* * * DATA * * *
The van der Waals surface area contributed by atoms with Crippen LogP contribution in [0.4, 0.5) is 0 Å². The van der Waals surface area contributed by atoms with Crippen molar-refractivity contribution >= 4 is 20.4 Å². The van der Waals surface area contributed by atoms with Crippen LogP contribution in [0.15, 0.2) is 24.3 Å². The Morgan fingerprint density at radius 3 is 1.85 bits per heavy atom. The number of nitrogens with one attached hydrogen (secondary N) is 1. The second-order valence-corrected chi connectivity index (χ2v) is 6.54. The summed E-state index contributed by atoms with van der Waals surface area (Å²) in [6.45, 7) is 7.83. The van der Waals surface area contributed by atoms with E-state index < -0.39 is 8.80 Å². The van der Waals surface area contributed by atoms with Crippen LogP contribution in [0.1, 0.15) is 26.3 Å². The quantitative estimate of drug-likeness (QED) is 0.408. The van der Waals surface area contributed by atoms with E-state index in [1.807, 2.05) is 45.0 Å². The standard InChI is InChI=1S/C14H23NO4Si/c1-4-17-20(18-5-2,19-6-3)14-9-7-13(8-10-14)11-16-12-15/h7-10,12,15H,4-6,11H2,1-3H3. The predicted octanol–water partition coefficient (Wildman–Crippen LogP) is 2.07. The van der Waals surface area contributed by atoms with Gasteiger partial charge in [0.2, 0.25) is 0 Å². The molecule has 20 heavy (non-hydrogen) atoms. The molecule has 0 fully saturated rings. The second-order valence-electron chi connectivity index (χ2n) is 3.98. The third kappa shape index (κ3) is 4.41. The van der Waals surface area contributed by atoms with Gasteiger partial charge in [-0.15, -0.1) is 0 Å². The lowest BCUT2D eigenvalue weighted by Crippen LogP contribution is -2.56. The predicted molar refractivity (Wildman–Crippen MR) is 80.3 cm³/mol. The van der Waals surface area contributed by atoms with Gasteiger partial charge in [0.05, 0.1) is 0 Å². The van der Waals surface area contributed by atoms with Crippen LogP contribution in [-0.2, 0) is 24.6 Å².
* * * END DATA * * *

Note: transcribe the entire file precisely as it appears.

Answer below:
The van der Waals surface area contributed by atoms with Crippen LogP contribution in [0.4, 0.5) is 0 Å². The van der Waals surface area contributed by atoms with Crippen molar-refractivity contribution >= 4 is 20.4 Å². The van der Waals surface area contributed by atoms with Crippen LogP contribution in [0.15, 0.2) is 24.3 Å². The Morgan fingerprint density at radius 3 is 1.85 bits per heavy atom. The number of nitrogens with one attached hydrogen (secondary N) is 1. The second-order valence-corrected chi connectivity index (χ2v) is 6.54. The summed E-state index contributed by atoms with van der Waals surface area (Å²) in [6.45, 7) is 7.83. The van der Waals surface area contributed by atoms with E-state index < -0.39 is 8.80 Å². The van der Waals surface area contributed by atoms with Crippen LogP contribution in [0.1, 0.15) is 26.3 Å². The quantitative estimate of drug-likeness (QED) is 0.408. The van der Waals surface area contributed by atoms with E-state index in [1.807, 2.05) is 45.0 Å². The standard InChI is InChI=1S/C14H23NO4Si/c1-4-17-20(18-5-2,19-6-3)14-9-7-13(8-10-14)11-16-12-15/h7-10,12,15H,4-6,11H2,1-3H3. The predicted octanol–water partition coefficient (Wildman–Crippen LogP) is 2.07. The van der Waals surface area contributed by atoms with Gasteiger partial charge in [0.2, 0.25) is 0 Å². The molecule has 20 heavy (non-hydrogen) atoms. The molecule has 0 fully saturated rings. The second-order valence-electron chi connectivity index (χ2n) is 3.98. The third kappa shape index (κ3) is 4.41. The van der Waals surface area contributed by atoms with Gasteiger partial charge in [-0.15, -0.1) is 0 Å². The lowest BCUT2D eigenvalue weighted by Crippen LogP contribution is -2.56. The predicted molar refractivity (Wildman–Crippen MR) is 80.3 cm³/mol. The van der Waals surface area contributed by atoms with Gasteiger partial charge in [0.05, 0.1) is 0 Å². The van der Waals surface area contributed by atoms with Crippen LogP contribution in [-0.2, 0) is 24.6 Å².